Kathryn Bigelow’s The Hurt Locker is a fine 5 out of 5 movie set in the ongoing conflict in Iraq and a worthy Best Picture winner.
The movie is constructed with a number of set pieces all involving the bomb disposal team, made up of Staff Sergeant James (Jeremy Renner), Sergeant Sanborn (Anthony Mackie) and Specialist Eldridge (Brian Geraghty). The team must defuse bombs that have been left amongst the refuse, locked in the back of cars, and attached to people’s bodies.
Each set piece is tense because we do not know if this action will be their last. The opening scene shows Staff Sergeant Thompson (Guy Pearce) pay the ultimate price and this undertone pervades the rest of the film.
The level of mistrust and aggression between the armed forces and the Iraqis is mutual and ultimately necessary. An attempt at conciliation later in the film has consequences for one of the troops. An idle thought throughout this film occurred to me that perhaps one behaviour begat the next and both sides are in an uneasy circling of each other.
The team count down the number of days left in their active duty before they can leave for home. Sanborn is an experienced and hardened soldier who rigorously follows the processes and codes he knows and trusts to stay alive. Eldridge, still a young man, is clearly a capable soldier and has regular counselling sessions to cope with stress of his occupation. Their desperation to leave is in contrast to the Iraqi people who will not have the option to leave the conflict and rubble after their year is up.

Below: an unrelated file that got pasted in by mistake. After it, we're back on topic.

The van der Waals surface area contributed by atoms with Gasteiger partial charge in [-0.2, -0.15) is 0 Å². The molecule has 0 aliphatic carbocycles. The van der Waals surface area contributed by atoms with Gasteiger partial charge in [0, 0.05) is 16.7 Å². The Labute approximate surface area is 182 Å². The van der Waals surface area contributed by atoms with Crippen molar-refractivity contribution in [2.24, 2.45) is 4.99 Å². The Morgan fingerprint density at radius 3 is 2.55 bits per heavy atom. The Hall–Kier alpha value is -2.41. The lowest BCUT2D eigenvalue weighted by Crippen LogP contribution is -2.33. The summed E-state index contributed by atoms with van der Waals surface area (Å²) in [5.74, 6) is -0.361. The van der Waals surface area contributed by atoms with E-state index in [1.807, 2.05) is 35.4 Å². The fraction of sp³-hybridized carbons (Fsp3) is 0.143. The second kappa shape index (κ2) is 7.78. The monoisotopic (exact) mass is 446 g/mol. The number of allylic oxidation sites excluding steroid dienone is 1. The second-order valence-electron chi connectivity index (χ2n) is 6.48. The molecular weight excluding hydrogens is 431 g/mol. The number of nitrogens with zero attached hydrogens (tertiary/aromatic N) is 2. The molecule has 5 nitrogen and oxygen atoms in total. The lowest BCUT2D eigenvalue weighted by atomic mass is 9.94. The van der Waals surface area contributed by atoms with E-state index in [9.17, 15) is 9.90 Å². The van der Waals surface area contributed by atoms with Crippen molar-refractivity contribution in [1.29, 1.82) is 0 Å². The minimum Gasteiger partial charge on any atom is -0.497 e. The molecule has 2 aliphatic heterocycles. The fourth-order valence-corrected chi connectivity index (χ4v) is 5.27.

Staff Sergeant James is highly skilled and has defused over 800 bombs. His quest for excitement and adrenalin however places himself in dangerous situations and increases the risks of his team. The film’s coda follows him home to America and reveals his true nature.
The script allows the characters to develop naturally and the action highly believable, not prone to over the top flashy sequences you might see in a James Bond film. Script writer Mark Boal was embedded with troops in Iraq and this intimate knowledge of how troops relate to each other and deal with the tension around them comes through strongly.
The cinematography too is very competently done which gives both time and space but the immediacy of these troops under fire. Of special note is some of the slow-motion film capture at 1000 frames a second.